Spike had been observing this silently from the steps, but after Xander’s angry speech he figured that it would be a good time to get involved. “You still haven’t told us exactly why you’re here, Harris,” he said, and made sure to use the old method of address rather than calling him the more affectionate “Xan” that almost slipped out. But his voice was softer than usual, since he didn’t want to make Xander feel worse than he already was, and Xander, glancing up at him, let him know with a glance that he knew what Spike was doing and was grateful for it.

“Yeah,” chipped in Dawn. “Why are you here?”

“Apocalypse,” he said shortly.

“You’ve said that already,” Buffy said, sounding exasperated. “Around here, you need to be a little more specific.” Pause for effect. “Or have you been gone so long you’ve forgotten?”

Even Spike winced at the digging cut of the rusty knife in her voice. Seems Buffy was harboring some abandonment anger, even now, knowing the circumstances.

Xander ignored her anger as beneath his notice- and maybe it was. Bloke’s got as many problems as Xander and maybe an angry Slayer just wasn’t important anymore. “You’ve all been seeing phantoms, visions that talk to you. All of dead people.” He gestured to the piles of books on the table. “You’ve been researching them, but you can’t find any one entity that can manifest in so many different ways.”

“You know what it is, I take it?” Buffy challenged.

“I do,” Xander said. “It’s the First.”

Silence. Dead silence. Deader than Spike. And then Buffy, in a very small voice with no trace of her earlier combativeness, asked, “Are you sure?”

Xander nodded. “It’s mobilizing. You don’t have long before the Bringers descend on Sunnydale. Right now you’re safe, because they’re chasing down Potentials all across the world, but pretty soon they’re going to be coming here because all of the Potentials are going to be sent here.”

“That’s impossible,” Giles said. “The Council would never allow the Potentials to converge on one place like that, and they certainly wouldn’t bring them here.” He sent an apologetic look at Buffy. “They don’t think very highly of the current Slayer.”

“They’re not left with much of a choice,” Xander said. “It’s an all-hands-on-deck situation. The First hasn’t truly mobilized in millennia, as I’m sure you know. And now it’s specifically targeting the Slayer line. Faith has been warned, and a Council operative has been assigned to work on getting her free and able to fight. She’ll be staying in LA with Angel and Wes, and taking in Potentials there. For now, though, all we can do is wait.”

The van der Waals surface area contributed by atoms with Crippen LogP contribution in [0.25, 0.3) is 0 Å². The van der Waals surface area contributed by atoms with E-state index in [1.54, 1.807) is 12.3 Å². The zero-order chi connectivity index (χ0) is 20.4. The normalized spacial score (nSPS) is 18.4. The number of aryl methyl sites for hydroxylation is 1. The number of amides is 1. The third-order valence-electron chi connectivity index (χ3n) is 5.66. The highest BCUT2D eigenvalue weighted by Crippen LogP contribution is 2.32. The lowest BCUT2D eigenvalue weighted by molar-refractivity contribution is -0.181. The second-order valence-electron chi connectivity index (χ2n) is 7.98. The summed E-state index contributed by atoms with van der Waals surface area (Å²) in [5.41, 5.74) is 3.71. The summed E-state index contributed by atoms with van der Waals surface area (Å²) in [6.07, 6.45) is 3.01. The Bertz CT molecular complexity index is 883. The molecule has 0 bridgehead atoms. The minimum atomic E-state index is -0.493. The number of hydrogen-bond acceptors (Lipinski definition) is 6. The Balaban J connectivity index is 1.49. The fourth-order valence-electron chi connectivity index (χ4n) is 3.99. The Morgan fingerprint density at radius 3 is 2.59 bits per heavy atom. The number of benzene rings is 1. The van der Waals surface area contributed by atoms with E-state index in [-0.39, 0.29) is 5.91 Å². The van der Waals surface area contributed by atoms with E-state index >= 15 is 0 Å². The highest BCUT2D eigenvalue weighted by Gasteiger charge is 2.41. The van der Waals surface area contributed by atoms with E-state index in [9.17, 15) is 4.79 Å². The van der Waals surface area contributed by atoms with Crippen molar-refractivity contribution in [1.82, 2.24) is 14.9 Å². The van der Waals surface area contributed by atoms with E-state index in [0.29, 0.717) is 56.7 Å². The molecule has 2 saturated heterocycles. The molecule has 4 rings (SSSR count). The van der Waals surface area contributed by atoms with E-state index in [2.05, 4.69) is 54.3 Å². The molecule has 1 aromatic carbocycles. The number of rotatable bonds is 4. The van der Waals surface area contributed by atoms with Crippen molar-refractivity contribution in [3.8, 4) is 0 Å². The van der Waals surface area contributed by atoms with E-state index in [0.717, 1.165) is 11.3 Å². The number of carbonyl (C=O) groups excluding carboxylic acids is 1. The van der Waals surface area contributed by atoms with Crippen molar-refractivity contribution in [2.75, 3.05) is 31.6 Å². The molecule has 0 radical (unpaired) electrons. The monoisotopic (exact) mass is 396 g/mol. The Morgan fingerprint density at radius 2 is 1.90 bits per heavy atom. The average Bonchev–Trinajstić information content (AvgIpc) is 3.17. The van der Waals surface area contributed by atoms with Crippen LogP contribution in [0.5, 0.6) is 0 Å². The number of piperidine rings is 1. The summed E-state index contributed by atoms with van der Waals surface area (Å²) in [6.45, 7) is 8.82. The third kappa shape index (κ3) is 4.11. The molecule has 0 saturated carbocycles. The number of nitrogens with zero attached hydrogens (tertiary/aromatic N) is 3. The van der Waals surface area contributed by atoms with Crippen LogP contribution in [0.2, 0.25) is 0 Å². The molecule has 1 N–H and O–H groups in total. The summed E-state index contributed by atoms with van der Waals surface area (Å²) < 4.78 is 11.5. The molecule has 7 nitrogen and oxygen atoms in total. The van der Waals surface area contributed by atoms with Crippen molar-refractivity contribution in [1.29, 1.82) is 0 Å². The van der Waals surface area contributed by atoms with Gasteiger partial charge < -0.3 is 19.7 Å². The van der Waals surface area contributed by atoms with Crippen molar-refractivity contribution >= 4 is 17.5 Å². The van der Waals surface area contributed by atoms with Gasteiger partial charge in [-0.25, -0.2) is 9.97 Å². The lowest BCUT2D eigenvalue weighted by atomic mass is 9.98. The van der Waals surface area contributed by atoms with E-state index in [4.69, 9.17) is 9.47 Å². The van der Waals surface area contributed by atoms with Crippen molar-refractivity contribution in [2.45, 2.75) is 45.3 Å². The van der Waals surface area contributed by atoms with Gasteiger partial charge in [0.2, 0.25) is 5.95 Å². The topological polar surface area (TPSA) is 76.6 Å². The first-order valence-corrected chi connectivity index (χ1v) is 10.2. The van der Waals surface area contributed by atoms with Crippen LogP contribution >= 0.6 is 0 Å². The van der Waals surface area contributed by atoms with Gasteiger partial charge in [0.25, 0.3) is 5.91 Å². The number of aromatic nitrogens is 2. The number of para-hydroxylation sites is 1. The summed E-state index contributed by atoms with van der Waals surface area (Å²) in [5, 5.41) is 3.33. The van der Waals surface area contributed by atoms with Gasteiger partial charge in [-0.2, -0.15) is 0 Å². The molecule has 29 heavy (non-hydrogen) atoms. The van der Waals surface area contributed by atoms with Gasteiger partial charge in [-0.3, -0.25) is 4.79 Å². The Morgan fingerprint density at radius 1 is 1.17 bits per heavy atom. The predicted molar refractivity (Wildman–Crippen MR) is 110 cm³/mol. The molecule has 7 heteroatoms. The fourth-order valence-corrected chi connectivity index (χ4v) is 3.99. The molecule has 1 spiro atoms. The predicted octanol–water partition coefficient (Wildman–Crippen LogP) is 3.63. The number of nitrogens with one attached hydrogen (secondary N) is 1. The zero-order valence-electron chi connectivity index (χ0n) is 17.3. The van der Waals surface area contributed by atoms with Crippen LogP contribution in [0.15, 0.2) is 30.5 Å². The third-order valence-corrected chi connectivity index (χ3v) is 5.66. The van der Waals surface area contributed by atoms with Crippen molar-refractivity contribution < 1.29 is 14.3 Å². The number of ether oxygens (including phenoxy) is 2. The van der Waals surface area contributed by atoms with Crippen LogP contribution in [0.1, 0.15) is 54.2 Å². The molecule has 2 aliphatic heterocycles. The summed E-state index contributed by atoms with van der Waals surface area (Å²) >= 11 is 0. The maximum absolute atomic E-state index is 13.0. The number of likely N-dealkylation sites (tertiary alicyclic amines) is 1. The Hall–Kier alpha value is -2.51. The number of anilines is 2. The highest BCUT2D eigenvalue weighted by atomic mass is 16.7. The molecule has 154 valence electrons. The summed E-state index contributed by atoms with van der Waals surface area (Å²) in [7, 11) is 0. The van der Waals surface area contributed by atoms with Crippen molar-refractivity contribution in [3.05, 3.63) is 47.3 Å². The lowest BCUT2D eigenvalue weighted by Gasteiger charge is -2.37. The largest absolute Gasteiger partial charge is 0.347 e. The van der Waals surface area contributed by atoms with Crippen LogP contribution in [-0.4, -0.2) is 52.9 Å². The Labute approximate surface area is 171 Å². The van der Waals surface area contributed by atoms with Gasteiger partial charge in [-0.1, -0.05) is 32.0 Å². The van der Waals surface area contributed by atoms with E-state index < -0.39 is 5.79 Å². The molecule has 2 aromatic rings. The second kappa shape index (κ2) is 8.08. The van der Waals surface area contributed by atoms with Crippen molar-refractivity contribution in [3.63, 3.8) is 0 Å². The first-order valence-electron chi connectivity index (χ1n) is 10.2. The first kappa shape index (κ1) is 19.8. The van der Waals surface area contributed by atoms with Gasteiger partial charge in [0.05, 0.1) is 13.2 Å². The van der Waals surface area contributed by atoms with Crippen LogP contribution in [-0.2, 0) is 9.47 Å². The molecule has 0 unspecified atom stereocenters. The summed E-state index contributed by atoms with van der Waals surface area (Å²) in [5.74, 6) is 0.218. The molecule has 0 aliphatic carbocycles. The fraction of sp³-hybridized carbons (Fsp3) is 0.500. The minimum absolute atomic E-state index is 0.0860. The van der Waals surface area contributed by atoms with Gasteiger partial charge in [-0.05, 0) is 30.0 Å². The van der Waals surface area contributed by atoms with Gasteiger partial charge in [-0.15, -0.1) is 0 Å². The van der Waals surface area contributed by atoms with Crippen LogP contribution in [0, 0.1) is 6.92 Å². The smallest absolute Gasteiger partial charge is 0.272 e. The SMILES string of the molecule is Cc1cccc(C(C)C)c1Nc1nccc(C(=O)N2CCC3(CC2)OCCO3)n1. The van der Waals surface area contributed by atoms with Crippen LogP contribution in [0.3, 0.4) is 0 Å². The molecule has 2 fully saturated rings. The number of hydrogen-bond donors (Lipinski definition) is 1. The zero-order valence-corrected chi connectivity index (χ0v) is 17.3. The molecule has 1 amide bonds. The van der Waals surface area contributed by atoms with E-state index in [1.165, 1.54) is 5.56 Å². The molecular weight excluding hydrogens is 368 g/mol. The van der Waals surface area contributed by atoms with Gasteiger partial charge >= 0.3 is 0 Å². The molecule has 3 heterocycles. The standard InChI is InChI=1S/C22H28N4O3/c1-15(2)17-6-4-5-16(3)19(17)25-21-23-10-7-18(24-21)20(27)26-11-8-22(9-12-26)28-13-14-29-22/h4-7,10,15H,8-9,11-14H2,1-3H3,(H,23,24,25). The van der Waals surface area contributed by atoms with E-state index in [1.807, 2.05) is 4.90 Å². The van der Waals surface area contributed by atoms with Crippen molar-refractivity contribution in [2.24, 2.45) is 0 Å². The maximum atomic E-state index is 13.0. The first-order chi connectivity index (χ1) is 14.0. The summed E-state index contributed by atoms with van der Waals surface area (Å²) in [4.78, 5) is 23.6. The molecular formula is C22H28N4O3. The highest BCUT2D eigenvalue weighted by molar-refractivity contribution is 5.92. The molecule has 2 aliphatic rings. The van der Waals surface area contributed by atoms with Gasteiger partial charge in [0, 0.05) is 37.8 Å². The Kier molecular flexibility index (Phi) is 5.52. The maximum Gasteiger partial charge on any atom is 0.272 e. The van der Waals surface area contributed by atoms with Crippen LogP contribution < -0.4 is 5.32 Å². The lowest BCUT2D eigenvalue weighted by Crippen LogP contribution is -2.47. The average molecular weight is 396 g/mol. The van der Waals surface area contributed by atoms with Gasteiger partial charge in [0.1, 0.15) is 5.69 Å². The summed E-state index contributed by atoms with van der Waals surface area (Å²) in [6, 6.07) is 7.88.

Up until then, Dawn, Willow, Tara, and even Anya had remained relatively silent, but at this point Anya, unable to contain herself any longer, finally burst out with the question that everyone else was wondering.

“Can someone please explain what the hell is going on?”

“I second that,” Willow said firmly, and Tara nodded along with her. “We’re a little in the dark here, guys.”

Buffy glanced at Giles for permission. “You mind if I field this one?”

He waved one hand in permission. “Feel free.”

“The First,” Buffy said and took a deep breath. “It’s the First Evil. It appeared back in our senior year of high school- tried to get Angel to take me and lose his soul, and failing that, to kill himself. I managed to convince him otherwise and the First withdrew, I thought permanently. I did some research- with Giles’ help- and discovered that the First Evil was supposed to be just that- the First Evil. Not too much on it, but I guessed that it meant the first true demon, or something like that.”

“Far worse than that,” Xander said. “The First Evil isn’t just the first evil thing, Buffy. It’s literally the first evil. It’s the darkness that spawned the first demons. The Powers that Be- the ones we serve and answer to- are the children of its twin, its light mirror. Or, to simplify things, the First Good.”

“I have never heard of such a thing,” Giles said.

“And you say that as if it makes it true,” Xander said, not unkindly. “Though in one way, you’re correct. The First Good isn’t an entity the way the First Evil is; it’s more of a concept. We don’t worship Good the way that some worship Evil, and so the First Evil has been able to personify itself. And throughout the last several thousand years, it has been amassing its armies for a full-scale attack. And apparently, the time for that attack is now.”

“Why now?” Willow asked. “If it’s been waiting all this time, then why did it choose now as its moment?”

At this Xander shook his head. “I don’t know,” he said.

“But you know all this other stuff,” Dawn objected. “How can you not know that?”

“I just don’t,” he said. “Source is pretty tapped dry at the moment, and I don’t know why now. Sorry, but there’s nothing I can do about it.”